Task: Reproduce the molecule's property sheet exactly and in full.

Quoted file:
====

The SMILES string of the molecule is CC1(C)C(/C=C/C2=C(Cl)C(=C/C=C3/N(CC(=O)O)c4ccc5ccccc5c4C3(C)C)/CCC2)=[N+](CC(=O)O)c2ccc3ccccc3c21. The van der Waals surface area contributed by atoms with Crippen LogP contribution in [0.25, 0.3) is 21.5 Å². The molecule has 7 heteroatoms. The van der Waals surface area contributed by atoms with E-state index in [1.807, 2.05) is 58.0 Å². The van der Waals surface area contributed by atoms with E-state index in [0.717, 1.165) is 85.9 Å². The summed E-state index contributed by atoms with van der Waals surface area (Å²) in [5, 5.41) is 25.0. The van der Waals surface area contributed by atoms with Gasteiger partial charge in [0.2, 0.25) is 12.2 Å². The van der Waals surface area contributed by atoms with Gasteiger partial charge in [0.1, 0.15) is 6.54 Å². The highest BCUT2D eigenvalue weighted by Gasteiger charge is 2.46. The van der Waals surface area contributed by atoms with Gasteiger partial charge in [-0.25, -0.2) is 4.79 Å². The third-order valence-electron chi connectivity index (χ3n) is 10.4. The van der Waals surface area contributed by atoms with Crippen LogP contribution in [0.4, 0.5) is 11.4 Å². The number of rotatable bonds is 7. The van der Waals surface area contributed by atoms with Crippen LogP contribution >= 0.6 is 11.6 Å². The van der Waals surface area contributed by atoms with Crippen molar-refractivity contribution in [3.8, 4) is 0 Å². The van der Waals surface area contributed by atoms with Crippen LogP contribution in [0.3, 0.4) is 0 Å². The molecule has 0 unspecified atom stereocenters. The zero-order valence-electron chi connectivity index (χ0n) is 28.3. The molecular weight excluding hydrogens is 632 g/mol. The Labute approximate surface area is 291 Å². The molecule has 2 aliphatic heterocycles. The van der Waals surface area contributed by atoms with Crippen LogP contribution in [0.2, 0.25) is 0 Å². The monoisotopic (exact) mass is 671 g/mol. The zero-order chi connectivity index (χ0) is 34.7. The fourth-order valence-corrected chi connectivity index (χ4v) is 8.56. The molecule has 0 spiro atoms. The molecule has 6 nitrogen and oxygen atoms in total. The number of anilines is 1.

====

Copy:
The SMILES string of the molecule is CC1(C)C(/C=C/C2=C(Cl)C(=C/C=C3/N(CC(=O)O)c4ccc5ccccc5c4C3(C)C)/CCC2)=[N+](CC(=O)O)c2ccc3ccccc3c21. The van der Waals surface area contributed by atoms with Crippen LogP contribution in [0.25, 0.3) is 21.5 Å². The molecule has 7 heteroatoms. The van der Waals surface area contributed by atoms with E-state index in [1.807, 2.05) is 58.0 Å². The van der Waals surface area contributed by atoms with E-state index in [0.717, 1.165) is 85.9 Å². The summed E-state index contributed by atoms with van der Waals surface area (Å²) in [5, 5.41) is 25.0. The van der Waals surface area contributed by atoms with Gasteiger partial charge in [0.2, 0.25) is 12.2 Å². The van der Waals surface area contributed by atoms with Gasteiger partial charge in [0.1, 0.15) is 6.54 Å². The highest BCUT2D eigenvalue weighted by Gasteiger charge is 2.46. The van der Waals surface area contributed by atoms with Gasteiger partial charge in [-0.25, -0.2) is 4.79 Å². The third-order valence-electron chi connectivity index (χ3n) is 10.4. The van der Waals surface area contributed by atoms with Crippen LogP contribution in [0.4, 0.5) is 11.4 Å². The number of rotatable bonds is 7. The van der Waals surface area contributed by atoms with Crippen LogP contribution >= 0.6 is 11.6 Å². The van der Waals surface area contributed by atoms with Crippen molar-refractivity contribution in [3.8, 4) is 0 Å². The van der Waals surface area contributed by atoms with Crippen LogP contribution in [0.3, 0.4) is 0 Å². The molecule has 0 unspecified atom stereocenters. The zero-order valence-electron chi connectivity index (χ0n) is 28.3. The molecular weight excluding hydrogens is 632 g/mol. The Labute approximate surface area is 291 Å². The molecule has 2 aliphatic heterocycles. The van der Waals surface area contributed by atoms with Crippen LogP contribution in [0.2, 0.25) is 0 Å². The monoisotopic (exact) mass is 671 g/mol. The zero-order chi connectivity index (χ0) is 34.7. The fourth-order valence-corrected chi connectivity index (χ4v) is 8.56. The molecule has 0 spiro atoms. The molecule has 6 nitrogen and oxygen atoms in total. The number of anilines is 1.